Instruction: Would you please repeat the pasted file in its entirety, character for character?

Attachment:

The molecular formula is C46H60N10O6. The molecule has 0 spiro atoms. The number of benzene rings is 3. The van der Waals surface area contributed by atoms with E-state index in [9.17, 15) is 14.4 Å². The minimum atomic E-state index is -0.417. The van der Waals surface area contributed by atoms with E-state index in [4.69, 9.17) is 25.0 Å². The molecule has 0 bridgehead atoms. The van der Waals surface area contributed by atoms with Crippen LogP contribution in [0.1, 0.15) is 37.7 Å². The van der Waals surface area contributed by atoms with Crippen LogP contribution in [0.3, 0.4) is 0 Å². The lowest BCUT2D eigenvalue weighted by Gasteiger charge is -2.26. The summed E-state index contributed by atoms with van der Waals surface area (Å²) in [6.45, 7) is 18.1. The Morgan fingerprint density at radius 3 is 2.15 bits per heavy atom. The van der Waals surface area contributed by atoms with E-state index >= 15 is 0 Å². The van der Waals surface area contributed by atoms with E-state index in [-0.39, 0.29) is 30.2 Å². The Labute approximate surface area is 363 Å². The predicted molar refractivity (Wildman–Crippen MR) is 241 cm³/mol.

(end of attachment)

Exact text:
The molecular formula is C46H60N10O6. The molecule has 0 spiro atoms. The number of benzene rings is 3. The van der Waals surface area contributed by atoms with E-state index in [9.17, 15) is 14.4 Å². The minimum atomic E-state index is -0.417. The van der Waals surface area contributed by atoms with E-state index in [4.69, 9.17) is 25.0 Å². The molecule has 0 bridgehead atoms. The van der Waals surface area contributed by atoms with Crippen LogP contribution in [0.1, 0.15) is 37.7 Å². The van der Waals surface area contributed by atoms with Crippen LogP contribution in [0.3, 0.4) is 0 Å². The lowest BCUT2D eigenvalue weighted by Gasteiger charge is -2.26. The summed E-state index contributed by atoms with van der Waals surface area (Å²) in [6.45, 7) is 18.1. The Morgan fingerprint density at radius 3 is 2.15 bits per heavy atom. The van der Waals surface area contributed by atoms with E-state index >= 15 is 0 Å². The van der Waals surface area contributed by atoms with E-state index in [-0.39, 0.29) is 30.2 Å². The Labute approximate surface area is 363 Å². The predicted molar refractivity (Wildman–Crippen MR) is 241 cm³/mol.